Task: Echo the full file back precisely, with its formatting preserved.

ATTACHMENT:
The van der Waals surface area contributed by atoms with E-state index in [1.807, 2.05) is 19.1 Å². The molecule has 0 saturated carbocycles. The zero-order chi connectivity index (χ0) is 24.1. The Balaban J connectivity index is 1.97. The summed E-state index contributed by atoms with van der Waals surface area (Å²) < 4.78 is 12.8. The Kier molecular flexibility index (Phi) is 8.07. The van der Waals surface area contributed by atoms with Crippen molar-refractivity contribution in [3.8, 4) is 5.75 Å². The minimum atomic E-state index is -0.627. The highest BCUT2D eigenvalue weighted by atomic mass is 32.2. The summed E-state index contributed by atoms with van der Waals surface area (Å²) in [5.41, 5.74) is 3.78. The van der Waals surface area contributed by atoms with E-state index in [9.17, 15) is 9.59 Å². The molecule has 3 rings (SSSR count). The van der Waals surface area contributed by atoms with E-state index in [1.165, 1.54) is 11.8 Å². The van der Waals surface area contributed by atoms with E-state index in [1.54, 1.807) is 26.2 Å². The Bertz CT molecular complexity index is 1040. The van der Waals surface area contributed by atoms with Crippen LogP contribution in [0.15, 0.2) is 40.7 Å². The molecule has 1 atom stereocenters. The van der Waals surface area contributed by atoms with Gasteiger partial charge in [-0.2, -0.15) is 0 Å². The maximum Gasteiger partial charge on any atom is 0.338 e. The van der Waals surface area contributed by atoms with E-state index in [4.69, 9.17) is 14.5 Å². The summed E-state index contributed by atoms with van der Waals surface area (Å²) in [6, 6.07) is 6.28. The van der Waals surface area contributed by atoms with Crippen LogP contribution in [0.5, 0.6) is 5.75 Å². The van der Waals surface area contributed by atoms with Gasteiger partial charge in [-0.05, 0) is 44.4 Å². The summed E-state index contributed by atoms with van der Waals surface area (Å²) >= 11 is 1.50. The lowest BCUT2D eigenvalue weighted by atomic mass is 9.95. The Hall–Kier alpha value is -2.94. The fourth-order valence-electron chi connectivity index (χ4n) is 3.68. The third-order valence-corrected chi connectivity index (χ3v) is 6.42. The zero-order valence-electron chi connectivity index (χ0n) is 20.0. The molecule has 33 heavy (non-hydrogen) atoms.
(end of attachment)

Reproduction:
The van der Waals surface area contributed by atoms with E-state index in [1.807, 2.05) is 19.1 Å². The molecule has 0 saturated carbocycles. The zero-order chi connectivity index (χ0) is 24.1. The Balaban J connectivity index is 1.97. The summed E-state index contributed by atoms with van der Waals surface area (Å²) < 4.78 is 12.8. The Kier molecular flexibility index (Phi) is 8.07. The van der Waals surface area contributed by atoms with Crippen molar-refractivity contribution in [3.8, 4) is 5.75 Å². The minimum atomic E-state index is -0.627. The highest BCUT2D eigenvalue weighted by atomic mass is 32.2. The summed E-state index contributed by atoms with van der Waals surface area (Å²) in [5.41, 5.74) is 3.78. The van der Waals surface area contributed by atoms with E-state index in [9.17, 15) is 9.59 Å². The molecule has 3 rings (SSSR count). The van der Waals surface area contributed by atoms with E-state index in [1.165, 1.54) is 11.8 Å². The van der Waals surface area contributed by atoms with E-state index in [1.54, 1.807) is 26.2 Å². The Bertz CT molecular complexity index is 1040. The van der Waals surface area contributed by atoms with Crippen LogP contribution in [0.15, 0.2) is 40.7 Å². The molecule has 1 atom stereocenters. The van der Waals surface area contributed by atoms with Gasteiger partial charge in [-0.2, -0.15) is 0 Å². The maximum Gasteiger partial charge on any atom is 0.338 e. The van der Waals surface area contributed by atoms with E-state index in [4.69, 9.17) is 14.5 Å². The summed E-state index contributed by atoms with van der Waals surface area (Å²) in [6, 6.07) is 6.28. The van der Waals surface area contributed by atoms with Crippen LogP contribution in [0.5, 0.6) is 5.75 Å². The van der Waals surface area contributed by atoms with Gasteiger partial charge in [-0.05, 0) is 44.4 Å². The summed E-state index contributed by atoms with van der Waals surface area (Å²) >= 11 is 1.50. The lowest BCUT2D eigenvalue weighted by atomic mass is 9.95. The Hall–Kier alpha value is -2.94. The fourth-order valence-electron chi connectivity index (χ4n) is 3.68. The third-order valence-corrected chi connectivity index (χ3v) is 6.42. The zero-order valence-electron chi connectivity index (χ0n) is 20.0. The molecule has 33 heavy (non-hydrogen) atoms.